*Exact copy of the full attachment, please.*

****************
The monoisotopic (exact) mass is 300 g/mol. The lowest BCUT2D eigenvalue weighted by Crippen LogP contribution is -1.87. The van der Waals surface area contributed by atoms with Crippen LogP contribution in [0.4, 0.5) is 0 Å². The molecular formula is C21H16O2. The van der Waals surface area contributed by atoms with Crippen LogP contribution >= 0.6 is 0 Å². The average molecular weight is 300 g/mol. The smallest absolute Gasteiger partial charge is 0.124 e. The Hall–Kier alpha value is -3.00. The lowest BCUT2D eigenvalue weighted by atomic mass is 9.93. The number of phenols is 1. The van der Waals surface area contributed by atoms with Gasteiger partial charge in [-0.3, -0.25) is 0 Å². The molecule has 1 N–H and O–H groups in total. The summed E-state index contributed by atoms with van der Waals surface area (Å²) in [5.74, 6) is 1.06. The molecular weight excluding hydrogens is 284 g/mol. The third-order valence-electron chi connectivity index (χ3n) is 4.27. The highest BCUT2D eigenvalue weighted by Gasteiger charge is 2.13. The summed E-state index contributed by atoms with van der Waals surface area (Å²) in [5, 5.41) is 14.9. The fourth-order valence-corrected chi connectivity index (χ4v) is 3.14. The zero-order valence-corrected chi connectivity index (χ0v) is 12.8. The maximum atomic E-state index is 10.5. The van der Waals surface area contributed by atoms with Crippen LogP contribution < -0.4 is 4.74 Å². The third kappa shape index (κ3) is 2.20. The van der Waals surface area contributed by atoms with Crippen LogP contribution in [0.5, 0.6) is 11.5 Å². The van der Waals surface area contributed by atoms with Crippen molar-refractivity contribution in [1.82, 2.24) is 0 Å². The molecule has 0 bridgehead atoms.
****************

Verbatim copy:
The monoisotopic (exact) mass is 300 g/mol. The lowest BCUT2D eigenvalue weighted by Crippen LogP contribution is -1.87. The van der Waals surface area contributed by atoms with Crippen LogP contribution in [0.4, 0.5) is 0 Å². The molecular formula is C21H16O2. The van der Waals surface area contributed by atoms with Crippen LogP contribution >= 0.6 is 0 Å². The average molecular weight is 300 g/mol. The smallest absolute Gasteiger partial charge is 0.124 e. The Hall–Kier alpha value is -3.00. The lowest BCUT2D eigenvalue weighted by atomic mass is 9.93. The number of phenols is 1. The van der Waals surface area contributed by atoms with Gasteiger partial charge in [-0.3, -0.25) is 0 Å². The molecule has 1 N–H and O–H groups in total. The summed E-state index contributed by atoms with van der Waals surface area (Å²) in [5.74, 6) is 1.06. The molecular weight excluding hydrogens is 284 g/mol. The third-order valence-electron chi connectivity index (χ3n) is 4.27. The highest BCUT2D eigenvalue weighted by Gasteiger charge is 2.13. The summed E-state index contributed by atoms with van der Waals surface area (Å²) in [5, 5.41) is 14.9. The fourth-order valence-corrected chi connectivity index (χ4v) is 3.14. The zero-order valence-corrected chi connectivity index (χ0v) is 12.8. The maximum atomic E-state index is 10.5. The van der Waals surface area contributed by atoms with Crippen LogP contribution < -0.4 is 4.74 Å². The third kappa shape index (κ3) is 2.20. The van der Waals surface area contributed by atoms with Crippen LogP contribution in [0.5, 0.6) is 11.5 Å². The van der Waals surface area contributed by atoms with Crippen molar-refractivity contribution in [1.82, 2.24) is 0 Å². The molecule has 0 bridgehead atoms.